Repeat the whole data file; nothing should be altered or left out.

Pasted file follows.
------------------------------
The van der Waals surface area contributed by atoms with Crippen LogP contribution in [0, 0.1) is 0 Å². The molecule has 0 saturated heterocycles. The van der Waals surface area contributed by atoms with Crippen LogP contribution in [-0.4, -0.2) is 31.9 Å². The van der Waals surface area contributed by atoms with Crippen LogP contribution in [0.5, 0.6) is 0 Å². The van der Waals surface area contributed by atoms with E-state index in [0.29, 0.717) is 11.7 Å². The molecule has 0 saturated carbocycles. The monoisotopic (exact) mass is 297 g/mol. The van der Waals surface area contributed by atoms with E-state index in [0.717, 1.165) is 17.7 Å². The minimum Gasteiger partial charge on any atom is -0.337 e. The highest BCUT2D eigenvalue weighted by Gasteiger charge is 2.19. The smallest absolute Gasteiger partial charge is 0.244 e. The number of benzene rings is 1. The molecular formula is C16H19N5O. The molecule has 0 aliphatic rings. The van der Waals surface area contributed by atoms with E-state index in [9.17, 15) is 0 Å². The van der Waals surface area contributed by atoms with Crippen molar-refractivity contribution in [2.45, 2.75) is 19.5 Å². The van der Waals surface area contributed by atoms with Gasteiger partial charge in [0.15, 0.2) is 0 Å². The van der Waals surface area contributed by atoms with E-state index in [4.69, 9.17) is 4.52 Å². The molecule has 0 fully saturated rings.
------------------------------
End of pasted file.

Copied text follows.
The van der Waals surface area contributed by atoms with Crippen LogP contribution in [0, 0.1) is 0 Å². The molecule has 0 saturated heterocycles. The van der Waals surface area contributed by atoms with Crippen LogP contribution in [-0.4, -0.2) is 31.9 Å². The van der Waals surface area contributed by atoms with Crippen LogP contribution in [0.5, 0.6) is 0 Å². The van der Waals surface area contributed by atoms with E-state index in [0.29, 0.717) is 11.7 Å². The molecule has 0 saturated carbocycles. The monoisotopic (exact) mass is 297 g/mol. The van der Waals surface area contributed by atoms with E-state index in [0.717, 1.165) is 17.7 Å². The minimum Gasteiger partial charge on any atom is -0.337 e. The highest BCUT2D eigenvalue weighted by Gasteiger charge is 2.19. The smallest absolute Gasteiger partial charge is 0.244 e. The number of benzene rings is 1. The molecular formula is C16H19N5O. The molecule has 0 aliphatic rings. The van der Waals surface area contributed by atoms with E-state index in [9.17, 15) is 0 Å². The van der Waals surface area contributed by atoms with Crippen molar-refractivity contribution in [2.45, 2.75) is 19.5 Å². The van der Waals surface area contributed by atoms with Gasteiger partial charge in [0.15, 0.2) is 0 Å². The van der Waals surface area contributed by atoms with E-state index in [4.69, 9.17) is 4.52 Å². The molecule has 0 fully saturated rings.